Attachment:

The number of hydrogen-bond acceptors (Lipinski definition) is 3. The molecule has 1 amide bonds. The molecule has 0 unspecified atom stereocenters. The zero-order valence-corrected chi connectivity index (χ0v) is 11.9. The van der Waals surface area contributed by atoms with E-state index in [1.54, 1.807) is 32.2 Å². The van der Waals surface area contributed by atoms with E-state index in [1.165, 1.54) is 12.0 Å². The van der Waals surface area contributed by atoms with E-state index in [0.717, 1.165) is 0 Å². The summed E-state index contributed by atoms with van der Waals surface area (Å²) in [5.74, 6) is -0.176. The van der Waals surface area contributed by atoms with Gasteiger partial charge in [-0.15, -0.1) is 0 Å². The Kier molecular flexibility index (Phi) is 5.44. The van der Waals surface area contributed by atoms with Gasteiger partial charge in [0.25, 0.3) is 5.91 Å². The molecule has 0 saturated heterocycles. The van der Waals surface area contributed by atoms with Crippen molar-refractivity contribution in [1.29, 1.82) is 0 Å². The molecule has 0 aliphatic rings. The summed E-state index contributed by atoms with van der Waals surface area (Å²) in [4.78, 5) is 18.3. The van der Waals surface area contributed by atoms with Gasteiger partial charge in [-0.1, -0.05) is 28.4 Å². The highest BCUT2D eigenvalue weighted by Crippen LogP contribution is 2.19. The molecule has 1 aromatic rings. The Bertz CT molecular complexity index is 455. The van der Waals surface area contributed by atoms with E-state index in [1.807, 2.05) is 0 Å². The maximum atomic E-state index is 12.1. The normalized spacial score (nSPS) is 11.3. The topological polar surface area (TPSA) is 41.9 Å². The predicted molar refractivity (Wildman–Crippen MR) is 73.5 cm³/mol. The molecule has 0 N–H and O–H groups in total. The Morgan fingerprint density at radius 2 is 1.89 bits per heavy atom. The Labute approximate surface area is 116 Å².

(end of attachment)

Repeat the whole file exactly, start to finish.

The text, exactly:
The number of hydrogen-bond acceptors (Lipinski definition) is 3. The molecule has 1 amide bonds. The molecule has 0 unspecified atom stereocenters. The zero-order valence-corrected chi connectivity index (χ0v) is 11.9. The van der Waals surface area contributed by atoms with E-state index in [1.54, 1.807) is 32.2 Å². The van der Waals surface area contributed by atoms with E-state index in [1.165, 1.54) is 12.0 Å². The van der Waals surface area contributed by atoms with E-state index in [0.717, 1.165) is 0 Å². The summed E-state index contributed by atoms with van der Waals surface area (Å²) in [5.74, 6) is -0.176. The van der Waals surface area contributed by atoms with Gasteiger partial charge in [-0.15, -0.1) is 0 Å². The Kier molecular flexibility index (Phi) is 5.44. The van der Waals surface area contributed by atoms with Gasteiger partial charge in [0.25, 0.3) is 5.91 Å². The molecule has 0 saturated heterocycles. The van der Waals surface area contributed by atoms with Crippen molar-refractivity contribution in [1.29, 1.82) is 0 Å². The molecule has 0 aliphatic rings. The summed E-state index contributed by atoms with van der Waals surface area (Å²) in [4.78, 5) is 18.3. The van der Waals surface area contributed by atoms with Gasteiger partial charge in [-0.1, -0.05) is 28.4 Å². The highest BCUT2D eigenvalue weighted by Crippen LogP contribution is 2.19. The molecule has 1 aromatic rings. The Bertz CT molecular complexity index is 455. The van der Waals surface area contributed by atoms with E-state index in [1.807, 2.05) is 0 Å². The maximum atomic E-state index is 12.1. The normalized spacial score (nSPS) is 11.3. The topological polar surface area (TPSA) is 41.9 Å². The predicted molar refractivity (Wildman–Crippen MR) is 73.5 cm³/mol. The molecule has 0 N–H and O–H groups in total. The Morgan fingerprint density at radius 2 is 1.89 bits per heavy atom. The Labute approximate surface area is 116 Å².